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There will be FOUR companies providing scooter rentals in Minneapolis this summer

The four operators have been selected by the city.

There will be as many as four scooter rental operators competing for business in Minneapolis this summer.

The City of Minneapolis announced Monday it's reached license agreements with JUMP, Lyft, Spin and Lime to provide dockless rental scooters around the city during the summer season.

Rentable scooters arrived with little warning on the streets last year, courtesy of Lime and Bird, and while Lime is returning for the 2019 season, Bird has been left off the list.

This hasn't gone unnoticed by the company, which Wedge Live reports has been encouraging its users to contact the city to complain that Bird has not been chosen this year.

Nonetheless there will be plenty of options for riders in Minneapolis, with the number of scooters on city streets increasing from the maximum 600 allowed last year to 2,000 this year.

Only 800 of those will be allowed downtown and the surrounding neighborhoods, while at least 600 scooters must be placed in deprived areas of north, northeast and south Minneapolis.

In a statement issued later on Monday, Minneapolis said the reason why Bird wasn't among the final selections was because its responses to "climate, equity, and prosperity goals were below expectations."

But Bird, in its own statement, said it's working to understand how the city came to such a decision.

"With unmatched operational experience, the highest self-imposed safety standards, and unrivaled dedication to sustainability, Bird remains committed to serving both of the Twin Cities.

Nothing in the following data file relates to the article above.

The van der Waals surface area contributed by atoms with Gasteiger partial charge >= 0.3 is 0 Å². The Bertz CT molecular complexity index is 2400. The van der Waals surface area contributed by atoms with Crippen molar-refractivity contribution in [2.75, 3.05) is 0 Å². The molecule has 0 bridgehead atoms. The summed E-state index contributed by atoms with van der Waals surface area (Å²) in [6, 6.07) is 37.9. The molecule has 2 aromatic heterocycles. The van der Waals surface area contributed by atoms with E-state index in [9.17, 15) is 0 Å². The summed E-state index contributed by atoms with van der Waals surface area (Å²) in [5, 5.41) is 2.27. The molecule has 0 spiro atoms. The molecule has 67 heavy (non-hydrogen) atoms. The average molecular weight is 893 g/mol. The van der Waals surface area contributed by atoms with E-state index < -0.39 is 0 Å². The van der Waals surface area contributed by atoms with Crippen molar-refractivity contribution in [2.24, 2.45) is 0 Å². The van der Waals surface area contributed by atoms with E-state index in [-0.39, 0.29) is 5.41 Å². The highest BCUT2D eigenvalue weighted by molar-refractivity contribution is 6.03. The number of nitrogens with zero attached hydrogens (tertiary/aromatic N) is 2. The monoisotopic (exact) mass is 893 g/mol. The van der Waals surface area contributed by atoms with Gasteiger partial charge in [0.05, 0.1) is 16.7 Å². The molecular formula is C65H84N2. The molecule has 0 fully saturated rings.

"The people of Minneapolis deserve the best, and we continue to hear from residents and community organizations that they miss having Bird in town," a spokesperson said.

Scooter popularity

Last year, there were 225,543 scooter rides taken between July and November, with 74,877 unique users.

Most of those users – 95 percent – said that they didn't use the scooters for fun but to reach an actual destination, such as work, school, restaurants or transit stops.

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Minneapolis decided to increase the pilot program as part of its efforts to reduce greenhouse gas emissions from cars, after 42 percent of 1,000 users said they'd reduced their use of personal vehicles or taxis because of the scooters.

For those concerned about safety, the city says there were only 4 crashes involving rentable scooters last year, along with 9 "near-misses."

Scooter riders must follow the same road laws as cyclists: they can't ride on sidewalks and must leave the scooters parked upright out of the way of pedestrians.

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